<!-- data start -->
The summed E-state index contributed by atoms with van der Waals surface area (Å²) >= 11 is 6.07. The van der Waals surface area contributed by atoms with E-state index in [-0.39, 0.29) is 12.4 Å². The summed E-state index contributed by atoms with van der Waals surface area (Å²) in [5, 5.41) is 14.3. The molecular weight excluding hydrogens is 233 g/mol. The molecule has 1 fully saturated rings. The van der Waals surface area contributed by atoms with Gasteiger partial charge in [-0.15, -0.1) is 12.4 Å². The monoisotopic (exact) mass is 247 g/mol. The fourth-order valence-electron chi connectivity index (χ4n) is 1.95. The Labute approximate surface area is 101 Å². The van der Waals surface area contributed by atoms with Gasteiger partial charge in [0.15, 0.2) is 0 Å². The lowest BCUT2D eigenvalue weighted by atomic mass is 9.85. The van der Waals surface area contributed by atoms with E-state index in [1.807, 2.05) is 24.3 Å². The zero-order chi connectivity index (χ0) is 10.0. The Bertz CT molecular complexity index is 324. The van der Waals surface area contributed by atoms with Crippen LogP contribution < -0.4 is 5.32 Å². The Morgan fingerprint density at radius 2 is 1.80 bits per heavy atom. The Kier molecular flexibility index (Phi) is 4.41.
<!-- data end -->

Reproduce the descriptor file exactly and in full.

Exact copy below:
The summed E-state index contributed by atoms with van der Waals surface area (Å²) >= 11 is 6.07. The van der Waals surface area contributed by atoms with E-state index in [-0.39, 0.29) is 12.4 Å². The summed E-state index contributed by atoms with van der Waals surface area (Å²) in [5, 5.41) is 14.3. The molecular weight excluding hydrogens is 233 g/mol. The molecule has 1 fully saturated rings. The van der Waals surface area contributed by atoms with Gasteiger partial charge in [-0.15, -0.1) is 12.4 Å². The monoisotopic (exact) mass is 247 g/mol. The fourth-order valence-electron chi connectivity index (χ4n) is 1.95. The Labute approximate surface area is 101 Å². The van der Waals surface area contributed by atoms with Gasteiger partial charge in [0.15, 0.2) is 0 Å². The lowest BCUT2D eigenvalue weighted by atomic mass is 9.85. The van der Waals surface area contributed by atoms with E-state index in [1.807, 2.05) is 24.3 Å². The zero-order chi connectivity index (χ0) is 10.0. The Bertz CT molecular complexity index is 324. The van der Waals surface area contributed by atoms with Crippen LogP contribution < -0.4 is 5.32 Å². The Morgan fingerprint density at radius 2 is 1.80 bits per heavy atom. The Kier molecular flexibility index (Phi) is 4.41.